Running legacy scripts and cronjobs
Note: This feature has been introduced in eZ Publish 5.1.
Running legacy scripts and cronjobs through the Symfony stack is highly recommended !
Otherwise, features from the Symfony stack cannot be used (i.e. HTTP cache purge) and cache clearing. NB: Some script we know won't affect cache, are still documented to be executed the direct way.
Legacy scripts can be executed form the Symfony CLI, by using the
ezpublish:legacy:script command, specifying the path to the script as argument.
The command will need to be executed from eZ Publish's 5 root, and the path to the desired script must exist in the
Here's a usage example:
Here we made sure to specify --env=prod, this is needed for all legacy scripts that clear cache, otherwise they will will clear dev environment cache instead of prod for Symfony stack.
Options and arguments
Always pass the legacy script options and arguments AFTER script path, otherwise they will be lost.
If you want to access the script's help please be aware that you will need to use the newly introduced
--legacy-help option, since --help is already reserved for the CLI help.
--legacy-help option should be added before the path to the script for this to work.
Here's an example:
The same logic will apply for cronjob execution.
Legacy cronjobs are triggered by the
runcronjobs.php legacy script, which expects the name of the cronjob to run as a parameter.
This is how you can run cronjobs from the Symfony CLI:
Also, if you require using additional script options, please be sure to use the long name, such as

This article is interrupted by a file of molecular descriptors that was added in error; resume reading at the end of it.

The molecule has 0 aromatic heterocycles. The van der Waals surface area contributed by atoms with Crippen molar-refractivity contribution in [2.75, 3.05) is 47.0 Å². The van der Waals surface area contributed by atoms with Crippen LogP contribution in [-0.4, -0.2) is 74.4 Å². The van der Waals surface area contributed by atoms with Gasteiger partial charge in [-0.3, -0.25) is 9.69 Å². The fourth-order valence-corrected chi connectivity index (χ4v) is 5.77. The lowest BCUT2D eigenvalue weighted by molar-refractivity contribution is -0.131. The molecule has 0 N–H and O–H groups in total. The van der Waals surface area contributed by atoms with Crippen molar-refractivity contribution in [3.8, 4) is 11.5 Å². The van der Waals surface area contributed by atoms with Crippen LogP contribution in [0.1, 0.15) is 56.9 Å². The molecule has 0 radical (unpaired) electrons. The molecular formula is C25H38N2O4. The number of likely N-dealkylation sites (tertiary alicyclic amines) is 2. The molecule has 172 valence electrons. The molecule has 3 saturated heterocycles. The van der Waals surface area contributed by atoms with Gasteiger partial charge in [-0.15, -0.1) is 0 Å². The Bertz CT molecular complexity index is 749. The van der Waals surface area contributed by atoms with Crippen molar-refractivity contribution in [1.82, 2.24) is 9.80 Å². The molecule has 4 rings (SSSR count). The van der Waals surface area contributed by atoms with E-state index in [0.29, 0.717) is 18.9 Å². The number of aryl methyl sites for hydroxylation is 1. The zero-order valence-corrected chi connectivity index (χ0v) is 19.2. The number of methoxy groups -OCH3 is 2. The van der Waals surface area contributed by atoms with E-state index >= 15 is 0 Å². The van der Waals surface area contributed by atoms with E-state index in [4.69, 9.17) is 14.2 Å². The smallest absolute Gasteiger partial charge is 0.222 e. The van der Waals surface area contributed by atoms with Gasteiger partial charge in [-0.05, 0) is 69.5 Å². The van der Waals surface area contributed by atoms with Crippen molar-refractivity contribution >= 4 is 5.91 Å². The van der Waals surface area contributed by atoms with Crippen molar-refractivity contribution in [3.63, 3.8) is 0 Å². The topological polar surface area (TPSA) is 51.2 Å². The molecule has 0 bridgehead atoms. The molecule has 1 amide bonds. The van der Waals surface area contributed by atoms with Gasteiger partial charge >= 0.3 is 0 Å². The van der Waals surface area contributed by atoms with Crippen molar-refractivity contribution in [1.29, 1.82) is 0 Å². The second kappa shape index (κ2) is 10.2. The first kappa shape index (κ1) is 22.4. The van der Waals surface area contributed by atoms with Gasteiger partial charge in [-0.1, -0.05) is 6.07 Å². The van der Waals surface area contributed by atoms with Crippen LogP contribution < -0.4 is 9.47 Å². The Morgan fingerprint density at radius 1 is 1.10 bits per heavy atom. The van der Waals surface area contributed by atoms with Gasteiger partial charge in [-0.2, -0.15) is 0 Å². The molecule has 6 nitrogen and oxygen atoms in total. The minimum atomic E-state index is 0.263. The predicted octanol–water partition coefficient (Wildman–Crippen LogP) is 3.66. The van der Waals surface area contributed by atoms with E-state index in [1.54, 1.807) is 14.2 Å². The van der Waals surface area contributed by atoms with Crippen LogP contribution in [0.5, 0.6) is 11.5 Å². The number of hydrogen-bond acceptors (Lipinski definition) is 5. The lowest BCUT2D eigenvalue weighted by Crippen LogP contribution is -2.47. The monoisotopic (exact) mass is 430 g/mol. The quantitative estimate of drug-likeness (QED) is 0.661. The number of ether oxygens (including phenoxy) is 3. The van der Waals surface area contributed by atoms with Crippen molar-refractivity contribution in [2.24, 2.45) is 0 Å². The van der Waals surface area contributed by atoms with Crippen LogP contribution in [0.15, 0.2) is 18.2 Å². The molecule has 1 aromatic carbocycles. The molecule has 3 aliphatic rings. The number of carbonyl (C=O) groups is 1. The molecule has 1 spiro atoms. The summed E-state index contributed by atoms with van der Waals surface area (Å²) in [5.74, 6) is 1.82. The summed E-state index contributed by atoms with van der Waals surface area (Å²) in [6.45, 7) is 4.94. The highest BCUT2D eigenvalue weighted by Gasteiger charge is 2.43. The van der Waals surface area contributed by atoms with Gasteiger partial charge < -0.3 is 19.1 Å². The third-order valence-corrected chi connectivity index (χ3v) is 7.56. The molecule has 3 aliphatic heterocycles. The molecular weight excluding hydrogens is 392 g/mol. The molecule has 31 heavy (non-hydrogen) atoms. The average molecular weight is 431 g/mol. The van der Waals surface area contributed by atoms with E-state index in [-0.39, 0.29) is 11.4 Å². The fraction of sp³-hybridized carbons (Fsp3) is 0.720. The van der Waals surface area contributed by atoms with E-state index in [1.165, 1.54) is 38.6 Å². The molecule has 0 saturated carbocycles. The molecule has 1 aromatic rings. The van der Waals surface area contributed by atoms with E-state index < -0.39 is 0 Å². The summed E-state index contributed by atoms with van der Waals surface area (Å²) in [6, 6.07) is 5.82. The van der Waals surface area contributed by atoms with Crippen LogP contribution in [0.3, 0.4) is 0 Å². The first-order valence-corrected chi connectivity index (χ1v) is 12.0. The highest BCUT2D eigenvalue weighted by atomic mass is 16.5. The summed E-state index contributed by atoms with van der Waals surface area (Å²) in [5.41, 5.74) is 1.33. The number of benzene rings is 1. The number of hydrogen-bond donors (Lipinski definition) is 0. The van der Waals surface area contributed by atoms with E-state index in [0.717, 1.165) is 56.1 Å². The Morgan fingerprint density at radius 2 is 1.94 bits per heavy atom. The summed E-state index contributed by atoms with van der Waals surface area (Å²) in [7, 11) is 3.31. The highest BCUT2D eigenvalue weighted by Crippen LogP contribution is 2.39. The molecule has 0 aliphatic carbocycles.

--debug to avoid conflicts between script and CLI options.
For more details regarding legacy cronjobs execution please refer to the Running cronjobs chapter existing in doc.ez.no.
Available starting from v5.3 / 2014.03.
Most customization work on eZ Publish legacy was done through Extensions. Due to the current dual-kernel architecture, many features written for the new stack will require some matching legacy code (a FieldType will require the equivalent datatype, a feature might require back-office customization...). In order to facilitate this, legacy bundles were implemented.
They allow you to place a legacy extension (or several) within a Symfony 2 bundle. Any such extension will be installed inside
ezpublish_legacy/extension, and automatically enabled as long as the bundle is registered.
Creating a legacy bundle extension
Legacy extensions must:
- be placed within the bundle, within an
- must be contained in their own subfolder:
- must contain an
A symlink (by default) will be created in
ezpublish_legacy/extension pointing to the
acmeextension folder. Starting from there, it will behave like any regular legacy extension.
Alternative: referencing an existing legacy extension via composer
An alternative use-case is also covered: you have an existing legacy extension, and a new stack bundle depends on it. It is possible to reference this legacy extension, without copying anything from it, and have it automatically installed and enabled when the bundle is installed and registered.
To do so, the bundle's Bundle class must implement an extra interface,
eZ\Bundle\EzPublishLegacyBundle\LegacyBundles\LegacyBundleInterface . This interface specifies a
getLegacyExtensionsNames() method, that is expected to return an array of legacy extensions names. Those legacy extension names will be enabled in legacy.
In ngsymfonytoolsbundle, we have two things:
composer.jsonrequires the legacy extension
When the bundle is installed using composer, the legacy extension gets installed inside legacy
- EzSystemsNgsymfonytoolsBundle.php implements
getLegacyExtensionsNames(), and returns
array( 'ngsymfonytools' ), automatically enabling the extension in legacy.
Running the legacy bundle install script manually
ezpublish-community/composer.json will call the legacy bundle install script after update and install. If for some reason, you want to do it manually, it looks a lot like asset install scripts:
By default, it will create an absolute symlink, but options exist to use a hard copy (
–copy) or a relative link (
The script will also avoid overwriting existing targets if they aren't links to the bundle. The
--force option will make the script erase existing targets before copying/linking.